While I have access to a lot of economic and client data across the 67 markets where HSBC operates, quick conversations like these often provide me with a good (and often very accurate) read of what's going on in a certain region or market.
On my recent trip to Singapore as I made my way from Changi Airport to the city, I had the opportunity to get the inside take on Southeast Asia and Singapore’s wealth story.
View of Singapore’s business district
One of the things my driver told me was how the type of guests he picks up from the airport is changing.
In years gone by, the face in the rear-view mirror may have been a European business person meeting colleagues at their company’s regional head-office in Singapore; it’s now also Indonesians, Malaysians or Thais. Whereas it may have been Japanese parents looking at international schools in Singapore, couples from the UAE are now doing the same. And whereas it may have been Australians taking in the tourist sights, it’s now mainland Chinese.
Looking out the car window, the manifestations of this wealth sweeping into Singapore are very visible: cranes building high-end condos litter the skyline, every second or third car is a prestige make, and high-end retail shops such as Chanel, Hugo Boss, Jimmy Choo and other luxury brands are in all the malls.
Of course, these changes are in response to Singaporeans’ growth in personal wealth. For example, almost 50% of Singapore’s population have between US$100,000 and US$1million in wealth1, and the city state has one of the highest GDP per capita in the Asia-Pacific region.2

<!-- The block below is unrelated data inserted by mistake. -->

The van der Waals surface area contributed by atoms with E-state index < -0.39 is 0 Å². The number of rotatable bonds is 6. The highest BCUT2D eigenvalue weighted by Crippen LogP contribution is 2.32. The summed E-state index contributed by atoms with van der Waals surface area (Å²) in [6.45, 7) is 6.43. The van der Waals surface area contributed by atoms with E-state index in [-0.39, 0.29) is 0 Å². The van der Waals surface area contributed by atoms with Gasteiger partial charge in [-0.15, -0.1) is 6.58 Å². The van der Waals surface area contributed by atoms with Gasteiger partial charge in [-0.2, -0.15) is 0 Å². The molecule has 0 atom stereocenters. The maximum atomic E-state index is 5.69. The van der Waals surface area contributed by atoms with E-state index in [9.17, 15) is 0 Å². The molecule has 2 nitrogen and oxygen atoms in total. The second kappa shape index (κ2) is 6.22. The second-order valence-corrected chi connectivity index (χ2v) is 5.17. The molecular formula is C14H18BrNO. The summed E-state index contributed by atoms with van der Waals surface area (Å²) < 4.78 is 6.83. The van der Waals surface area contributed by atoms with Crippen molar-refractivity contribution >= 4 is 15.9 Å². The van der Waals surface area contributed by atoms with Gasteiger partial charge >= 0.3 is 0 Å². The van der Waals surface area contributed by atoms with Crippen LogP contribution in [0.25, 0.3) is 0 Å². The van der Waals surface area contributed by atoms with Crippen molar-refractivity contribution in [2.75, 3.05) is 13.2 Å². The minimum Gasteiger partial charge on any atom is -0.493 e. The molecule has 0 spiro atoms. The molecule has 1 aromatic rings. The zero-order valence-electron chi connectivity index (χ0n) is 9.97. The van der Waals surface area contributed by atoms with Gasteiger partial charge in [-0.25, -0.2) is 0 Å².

But the change in Singapore reflects not just its people’s growing prosperity but also what’s happening across Southeast Asia. At the heart of the wealth change is the simple proximity to opportunity. In other words, people are getting closer to jobs, education and healthcare, and financial services because they’re moving closer to cities.
With 49% of ASEAN’s 650 million people now living in cities3, we are right at the tipping point of urbanisation and, therefore, the region’s wealth.
The number of middle class households in ASEAN is forecast to top 120 million by 2025, roughly doubled compared to 20104. Meanwhile, disposable incomes are gradually rising - from US$3,000 in 2010 to an expected US$9,000 by 2030.5
The increased wealth will drive consumption which could reach US$2.3 trillion by 2020.6
It is happening already. ASEAN citizens are buying more prestige goods, they are travelling (Singapore, Bangkok, Jakarta, Kuala Lumpur and Manila airports are among the busiest in the world), they are studying overseas (82% of Singaporeans are interested in sending their children abroad for university7) and they are increasingly getting health insurance.
At the heart of the ASEAN demographic is a young, tech-savvy and increasingly agile workforce whose preference is towards doing all things through digital platforms. This is backed up by a recent Google report showing ASEAN’s digital economy is expected to grow to US$200 billion within the decade – up from roughly US$30 billion in 2015.8